As the subtitle hints, The Way We Live: An Ultimate Treasury for Global Design Inspiration (Clarkson Potter, 480 pp., $75) pillages cool designs from across the world under the guise of something highbrow and ethnographic. Even so, those addicted to shelter mags and home-makeover shows will feel they've hit the mother lode: This is a massive archive of home decoration (heavily weighted toward rich Western abodes, of course). Because good taste is international, it's often hard to distinguish between a kitchen in Chile or Paris. But the delightful montages of doorways, staircases, beds, windows, and rooftops spanning from Salzburg to Luxor, Florida to Kenya, capture remaining traces of cultural difference. In an almost diametrically opposed project, Yann Arthus-Bertrand photographs how people live, but he's more interested in an overview than frilly details. His updated version of Earth From Above: 366 Days (Abrams, 792 pp., $29.95) features hundreds of new aerial landscapes that resemble striking abstract paintings; their beauty is diluted only slightly by Arthus-Bertrand's use of didactic captions that express his concerns about biodiversity and natural resources.

Frederic Brenner has been wandering the planet with a camera for 25 years—driven, he writes in the introduction to Diaspora (HarperCollins, two-volume slipcased set, $100), "by a sense of imminent loss," compelled to search out "the permutations of survival in exile before they disappeared." By photographing contemporary Jews wherever he could find them (South Africa, Hong Kong, Yemen, Germany), Brenner plunged himself into a colossal, unsolvable puzzle, with each of his subjects representing a single piece. There are the Brazilian Marranos, who have practiced a covert version of Judaism since the Inquisition; Ethiopian Jews adrift in Israel; and Jewish mothers in Argentina mourning their disappeared children. The first volume silently offers hundreds of images, while the second calls on mensches like Jacques Derrida and George Steiner to contemplate and speculate. Prompted by a picture of Jewish men drinking in an Azerbaijani teahouse, André Aciman wonders, "Why should I, in looking at their strange faces that belong thousands of miles ago and have not a speck of me in them, think: something between them and me?"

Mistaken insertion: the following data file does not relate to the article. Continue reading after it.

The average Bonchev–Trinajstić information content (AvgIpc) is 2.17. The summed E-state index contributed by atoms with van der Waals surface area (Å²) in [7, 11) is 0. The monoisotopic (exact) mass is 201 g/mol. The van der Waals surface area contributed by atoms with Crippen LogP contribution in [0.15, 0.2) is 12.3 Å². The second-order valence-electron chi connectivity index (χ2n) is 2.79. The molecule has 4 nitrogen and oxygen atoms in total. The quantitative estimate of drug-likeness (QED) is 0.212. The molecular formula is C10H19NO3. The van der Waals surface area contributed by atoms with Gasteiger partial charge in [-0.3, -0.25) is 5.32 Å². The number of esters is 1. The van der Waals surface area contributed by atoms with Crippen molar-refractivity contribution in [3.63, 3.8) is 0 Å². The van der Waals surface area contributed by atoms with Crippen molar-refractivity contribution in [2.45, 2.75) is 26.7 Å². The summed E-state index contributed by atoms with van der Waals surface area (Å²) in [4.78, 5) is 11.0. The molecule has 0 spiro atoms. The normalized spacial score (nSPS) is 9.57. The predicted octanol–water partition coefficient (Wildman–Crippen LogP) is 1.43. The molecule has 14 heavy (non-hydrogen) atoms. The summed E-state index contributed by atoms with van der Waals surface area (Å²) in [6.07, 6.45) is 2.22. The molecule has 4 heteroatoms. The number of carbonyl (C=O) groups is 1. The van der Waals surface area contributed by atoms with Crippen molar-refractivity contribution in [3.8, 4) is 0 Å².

Joyce Kozloff's limited-edition Boys' Art (D.A.P., 60 pp., $125) is one of this season's most eccentric coffee-table books—a tantalizing collision of cartography, aggression, and fantasy. An ardent pacifist, Kozloff sketched intricate maps of historical battles, then peopled them with primitive warriors cut out from her son's childhood drawings and from other surprising sources like Leonardo da Vinci and Henry Darger. Look closely at the colorful street grid of Nagasaki and you'll notice swarms of armed Tintin characters shooting recklessly all over the city; her meticulous drawing of the Citadel of Hue, meanwhile, is bordered by caped superheroes and ninjas, products of a boy's teeming daydreams. Kozloff tussles with history, imagination, and war inside these fetching scenarios, making Boys' Art a pretty book about ugly fantasies.